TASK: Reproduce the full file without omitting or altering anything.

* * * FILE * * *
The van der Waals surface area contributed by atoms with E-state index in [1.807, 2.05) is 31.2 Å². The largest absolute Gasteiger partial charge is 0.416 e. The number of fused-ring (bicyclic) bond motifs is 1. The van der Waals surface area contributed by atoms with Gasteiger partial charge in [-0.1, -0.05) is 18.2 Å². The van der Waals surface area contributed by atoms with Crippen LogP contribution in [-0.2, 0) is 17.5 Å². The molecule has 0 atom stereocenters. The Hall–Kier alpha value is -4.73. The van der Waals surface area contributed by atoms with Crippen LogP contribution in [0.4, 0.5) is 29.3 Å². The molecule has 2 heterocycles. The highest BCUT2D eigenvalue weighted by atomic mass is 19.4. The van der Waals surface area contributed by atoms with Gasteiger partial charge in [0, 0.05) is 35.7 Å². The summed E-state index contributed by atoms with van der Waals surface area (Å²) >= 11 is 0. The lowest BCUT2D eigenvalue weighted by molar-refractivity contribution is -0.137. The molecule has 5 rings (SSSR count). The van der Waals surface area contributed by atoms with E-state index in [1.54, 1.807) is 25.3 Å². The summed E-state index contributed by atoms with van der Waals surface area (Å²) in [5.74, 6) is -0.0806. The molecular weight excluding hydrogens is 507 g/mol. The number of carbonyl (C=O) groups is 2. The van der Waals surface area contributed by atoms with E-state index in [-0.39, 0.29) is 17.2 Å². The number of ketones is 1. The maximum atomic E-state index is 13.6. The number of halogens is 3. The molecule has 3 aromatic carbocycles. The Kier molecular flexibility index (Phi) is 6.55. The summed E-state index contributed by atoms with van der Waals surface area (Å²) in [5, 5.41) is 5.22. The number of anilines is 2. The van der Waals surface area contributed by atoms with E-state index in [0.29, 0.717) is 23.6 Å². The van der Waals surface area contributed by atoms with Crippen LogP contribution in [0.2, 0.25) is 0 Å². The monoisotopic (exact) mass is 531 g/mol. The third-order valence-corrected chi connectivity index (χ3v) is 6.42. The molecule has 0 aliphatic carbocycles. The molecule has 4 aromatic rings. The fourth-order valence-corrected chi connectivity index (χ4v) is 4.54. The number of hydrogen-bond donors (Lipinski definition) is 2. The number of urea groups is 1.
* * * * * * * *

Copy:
The van der Waals surface area contributed by atoms with E-state index in [1.807, 2.05) is 31.2 Å². The largest absolute Gasteiger partial charge is 0.416 e. The number of fused-ring (bicyclic) bond motifs is 1. The van der Waals surface area contributed by atoms with Gasteiger partial charge in [-0.1, -0.05) is 18.2 Å². The van der Waals surface area contributed by atoms with Crippen LogP contribution in [-0.2, 0) is 17.5 Å². The molecule has 0 atom stereocenters. The Hall–Kier alpha value is -4.73. The van der Waals surface area contributed by atoms with Crippen LogP contribution in [0.4, 0.5) is 29.3 Å². The molecule has 2 heterocycles. The highest BCUT2D eigenvalue weighted by atomic mass is 19.4. The van der Waals surface area contributed by atoms with Gasteiger partial charge in [0, 0.05) is 35.7 Å². The summed E-state index contributed by atoms with van der Waals surface area (Å²) >= 11 is 0. The lowest BCUT2D eigenvalue weighted by molar-refractivity contribution is -0.137. The molecule has 5 rings (SSSR count). The van der Waals surface area contributed by atoms with E-state index in [1.54, 1.807) is 25.3 Å². The summed E-state index contributed by atoms with van der Waals surface area (Å²) in [5.74, 6) is -0.0806. The molecular weight excluding hydrogens is 507 g/mol. The number of carbonyl (C=O) groups is 2. The van der Waals surface area contributed by atoms with E-state index in [-0.39, 0.29) is 17.2 Å². The number of ketones is 1. The maximum atomic E-state index is 13.6. The number of halogens is 3. The molecule has 3 aromatic carbocycles. The Kier molecular flexibility index (Phi) is 6.55. The summed E-state index contributed by atoms with van der Waals surface area (Å²) in [5, 5.41) is 5.22. The number of anilines is 2. The van der Waals surface area contributed by atoms with E-state index in [0.29, 0.717) is 23.6 Å². The van der Waals surface area contributed by atoms with Crippen LogP contribution in [0.2, 0.25) is 0 Å². The monoisotopic (exact) mass is 531 g/mol. The third-order valence-corrected chi connectivity index (χ3v) is 6.42. The molecule has 0 aliphatic carbocycles. The molecule has 4 aromatic rings. The fourth-order valence-corrected chi connectivity index (χ4v) is 4.54. The number of hydrogen-bond donors (Lipinski definition) is 2. The number of urea groups is 1.